16 posts • joined Friday 30th November 2007 16:49 GMT
this is nothing compared to last years winner
The brilliantly titled Cooking with Poo
I remember when all application data was stored in non-volatile memory for processing. Back then it was called a Core Store. Perhaps someone will re-invent backing store sometime soon.Drums anyone?
There is some real dark energy in that tag, dude!
Tags: Erwin SchrÃÂÃÂÃÂÃÂÃÂÃÂÃÂÃÂ¶Dinger
But what about the Windows?
How would this system cope with Windows? I mean the see-through type that cant easily be projected on. Of course, it could be a BSOD.
Setting aside the technical and capacity issues possibly arising from using what is, essentially, a point to point communications channel for broadcast purposes, the key issue with this for me is who pays for delivery?
In TV over the air broadcast, setting aside the UK licence fee as a contributor to cost, the broadcaster pays for delivery through contracting transmission services. In the current model of either cable TV or internet provision the customer pays for delivery through cable on ISP fees. It would seem to me that such a shift to wired provision only would end up transferring the cost of delivery to customers and away from producers. This seems like a bad idea to me as a consumer of TV, and an especially bad idea for people with low incomes, such as pensioners, who currently get TV delivery free of any charge. Even if there was a universal service requirement this would not be without a significant cost per home which must be met somewhere whilst with over the air delivery it is negligible.
iPads in the enterprise
We use iPads in the enterprise here, but they are used as an adjunct to desktop/laptops not a replacement. For example, at meetings we all bring iPads now and make notes on them and read documents on them. We also use iPads (and smartphone, a mix of iphone or android) for telephony using softphone clients.
I agree that an iPad will note be used for writing that 20 page tender document or for complex budget forecasting, but it is used to distribute the documents and viewing wherever and whenever needed.
Before PPC there was 68K
For those of you who go back far enough you will recall that the PPC to Intel migration was not the first time Apple had changed platform with minimal disruption. Prior to PPC being the processor of choice all Macs were based on the 68K chipset and when Apple introduced the PPC processor they included a pretty decent 68K layer in the os which allowed old applications to still run. In fact 68K support was still in Mac OS X right up to 10.4 if I recall correctly. The original term "fat binary" derived from having 68K and PPC in one application package, feature made possible by the use of the Mac OS resource fork file structure.
Just to be clear
The problem with nuclear fission is the waste produced and its storage. This accounts for the vast majority of the costs and risks of using nuclear and in the UK, at least, is currently paid for through government subsidy. The current UK cost for nuclear waste is estimated at £48bn. It is the waste production and management that Greenpeace are against when considering nuclear. Should fusion become viable, much of the waste problem goes away and it really does become a clean renewable.
O level in Computer Studies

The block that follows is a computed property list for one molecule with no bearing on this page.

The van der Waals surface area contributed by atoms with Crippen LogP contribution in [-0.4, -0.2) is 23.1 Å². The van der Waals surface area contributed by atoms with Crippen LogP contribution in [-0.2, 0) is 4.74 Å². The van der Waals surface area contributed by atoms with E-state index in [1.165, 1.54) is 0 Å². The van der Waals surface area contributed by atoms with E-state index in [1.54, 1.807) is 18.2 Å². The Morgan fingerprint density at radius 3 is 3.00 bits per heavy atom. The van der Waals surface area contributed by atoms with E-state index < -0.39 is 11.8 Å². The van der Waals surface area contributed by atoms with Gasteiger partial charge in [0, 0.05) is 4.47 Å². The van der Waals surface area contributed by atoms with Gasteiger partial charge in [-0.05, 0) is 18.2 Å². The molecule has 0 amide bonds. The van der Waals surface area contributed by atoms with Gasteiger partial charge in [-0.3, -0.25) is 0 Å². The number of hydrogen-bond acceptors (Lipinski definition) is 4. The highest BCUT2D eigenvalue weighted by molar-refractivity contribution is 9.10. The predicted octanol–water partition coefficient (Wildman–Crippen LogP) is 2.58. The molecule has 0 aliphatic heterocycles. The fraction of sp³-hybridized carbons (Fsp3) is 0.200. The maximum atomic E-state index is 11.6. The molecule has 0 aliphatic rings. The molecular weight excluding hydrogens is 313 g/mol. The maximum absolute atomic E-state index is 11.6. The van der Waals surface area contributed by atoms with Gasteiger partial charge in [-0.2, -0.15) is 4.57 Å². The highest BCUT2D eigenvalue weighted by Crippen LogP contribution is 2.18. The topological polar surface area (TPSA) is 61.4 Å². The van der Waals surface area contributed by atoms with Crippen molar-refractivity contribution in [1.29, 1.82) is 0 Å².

When I was at school in 1973 we all had to do a year of Computer Studies and then we could opt to continue to do in O-level (GCSE you would call it now, but as a written exam). At 11 we were taught a pseudo assembler called CESIL (Computer Education in Schools Instruction Language) and at 12 we started to program in BASIC. All this was done on coding forms that were sent off to the local polytechnic for punching and batch processing and we got the results back a week later. At 13 we were introduced to timesharing systems and at 14 we got FORTRAN and GINO-F (Graphical packages for plotted Input and Output).
Why they stopped doing these courses I do not know, but computer education in schools has a long history and is certainly not a new initiative.
DEC, HP, DG, etc minis still alive today!
If you have a fascination for how computing was in the 70s, or grew up with them as I did, you can get that retro experience with SIMH, a simulation platform for a variety of classic computers. I have both a VAX VMS and an HP2000 Access system running on my Mac (both OS are licensed for for free for hobbyist use). More info at http://simh.trailing-edge.com/
Incidentally, Essex ran MUD on a Dec System 10 and not a PDP-11. Oslo also had a copy IIRC. I recall BT PSS demo accounts were regularly traded for communications.
HSBC do this also
HSBC asked to speak to my girlfriends 6 year old son to get his agreement that they could allow his mum to operate his account on his behalf. She put him on the phone, and predictably, he did not understand the question. The result was that they would not allow his mum to operate the account until she went in person to the account branch with various forms of id and completed a paper form filling exercise.
VM adsl has gone down hill
When I joined Virgin.net on ADSL 3 years ago, the service was good and the product reliable. In the last 6 months I have suffered outages, reduced performance and deplorable customer service.
The latest is that I am required to prove that my boradband is not meeting the service level by using speedtester.bt.com, which itself does not reliably work and which consistently fails for me as it cannot verify the domain I am connecting from. VM wont accept that my ADSL is failing unless I do speedtests on this service which I cant because it causes an error each time. Catch-22.
The off shore call centre at 25p/minute does not help either, referring me to their online "chat" support which does not work on my Mac.
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